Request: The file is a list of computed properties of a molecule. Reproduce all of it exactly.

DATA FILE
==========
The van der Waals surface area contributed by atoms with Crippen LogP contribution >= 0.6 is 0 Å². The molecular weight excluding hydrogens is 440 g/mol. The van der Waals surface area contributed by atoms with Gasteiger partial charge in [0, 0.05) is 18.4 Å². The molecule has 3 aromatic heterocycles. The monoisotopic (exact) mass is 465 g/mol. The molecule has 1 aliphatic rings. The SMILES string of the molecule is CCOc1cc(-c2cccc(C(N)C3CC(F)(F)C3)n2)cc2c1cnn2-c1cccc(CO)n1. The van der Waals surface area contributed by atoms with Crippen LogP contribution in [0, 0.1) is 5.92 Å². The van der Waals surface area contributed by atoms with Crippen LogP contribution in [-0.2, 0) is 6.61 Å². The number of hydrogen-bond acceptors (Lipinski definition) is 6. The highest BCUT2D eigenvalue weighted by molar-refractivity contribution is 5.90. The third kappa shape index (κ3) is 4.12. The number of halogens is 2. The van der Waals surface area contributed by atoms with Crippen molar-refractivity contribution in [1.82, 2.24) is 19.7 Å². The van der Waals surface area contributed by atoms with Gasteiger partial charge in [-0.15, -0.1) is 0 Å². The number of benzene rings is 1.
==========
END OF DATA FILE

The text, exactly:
The van der Waals surface area contributed by atoms with Crippen LogP contribution >= 0.6 is 0 Å². The molecular weight excluding hydrogens is 440 g/mol. The van der Waals surface area contributed by atoms with Gasteiger partial charge in [0, 0.05) is 18.4 Å². The molecule has 3 aromatic heterocycles. The monoisotopic (exact) mass is 465 g/mol. The molecule has 1 aliphatic rings. The SMILES string of the molecule is CCOc1cc(-c2cccc(C(N)C3CC(F)(F)C3)n2)cc2c1cnn2-c1cccc(CO)n1. The van der Waals surface area contributed by atoms with Crippen LogP contribution in [0, 0.1) is 5.92 Å². The van der Waals surface area contributed by atoms with Crippen LogP contribution in [-0.2, 0) is 6.61 Å². The number of hydrogen-bond acceptors (Lipinski definition) is 6. The highest BCUT2D eigenvalue weighted by molar-refractivity contribution is 5.90. The third kappa shape index (κ3) is 4.12. The number of halogens is 2. The van der Waals surface area contributed by atoms with Crippen molar-refractivity contribution in [1.82, 2.24) is 19.7 Å². The van der Waals surface area contributed by atoms with Gasteiger partial charge in [-0.15, -0.1) is 0 Å². The number of benzene rings is 1.